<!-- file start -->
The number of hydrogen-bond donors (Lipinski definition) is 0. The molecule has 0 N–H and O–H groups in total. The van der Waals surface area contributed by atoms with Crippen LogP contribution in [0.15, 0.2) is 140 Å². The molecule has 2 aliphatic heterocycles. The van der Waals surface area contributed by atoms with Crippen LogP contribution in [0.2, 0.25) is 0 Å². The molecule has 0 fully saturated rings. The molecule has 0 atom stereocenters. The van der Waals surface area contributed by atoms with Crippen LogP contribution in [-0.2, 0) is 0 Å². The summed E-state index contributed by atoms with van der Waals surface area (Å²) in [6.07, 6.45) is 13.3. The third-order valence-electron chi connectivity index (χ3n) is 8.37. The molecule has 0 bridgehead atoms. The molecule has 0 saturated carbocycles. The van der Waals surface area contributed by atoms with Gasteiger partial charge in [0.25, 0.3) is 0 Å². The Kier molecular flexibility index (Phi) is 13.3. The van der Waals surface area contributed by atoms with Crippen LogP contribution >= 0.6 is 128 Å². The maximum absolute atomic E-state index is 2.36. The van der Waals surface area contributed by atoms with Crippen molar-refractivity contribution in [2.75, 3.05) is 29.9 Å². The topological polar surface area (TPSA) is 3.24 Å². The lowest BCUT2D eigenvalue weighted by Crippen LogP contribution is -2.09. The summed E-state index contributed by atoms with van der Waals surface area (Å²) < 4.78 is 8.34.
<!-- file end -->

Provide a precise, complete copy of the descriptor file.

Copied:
The number of hydrogen-bond donors (Lipinski definition) is 0. The molecule has 0 N–H and O–H groups in total. The van der Waals surface area contributed by atoms with Crippen LogP contribution in [0.15, 0.2) is 140 Å². The molecule has 2 aliphatic heterocycles. The van der Waals surface area contributed by atoms with Crippen LogP contribution in [0.2, 0.25) is 0 Å². The molecule has 0 fully saturated rings. The molecule has 0 atom stereocenters. The van der Waals surface area contributed by atoms with Crippen LogP contribution in [-0.2, 0) is 0 Å². The summed E-state index contributed by atoms with van der Waals surface area (Å²) in [6.07, 6.45) is 13.3. The third-order valence-electron chi connectivity index (χ3n) is 8.37. The molecule has 0 bridgehead atoms. The molecule has 0 saturated carbocycles. The van der Waals surface area contributed by atoms with Gasteiger partial charge in [0.25, 0.3) is 0 Å². The Kier molecular flexibility index (Phi) is 13.3. The van der Waals surface area contributed by atoms with Crippen LogP contribution >= 0.6 is 128 Å². The maximum absolute atomic E-state index is 2.36. The van der Waals surface area contributed by atoms with Crippen molar-refractivity contribution in [2.75, 3.05) is 29.9 Å². The topological polar surface area (TPSA) is 3.24 Å². The lowest BCUT2D eigenvalue weighted by Crippen LogP contribution is -2.09. The summed E-state index contributed by atoms with van der Waals surface area (Å²) < 4.78 is 8.34.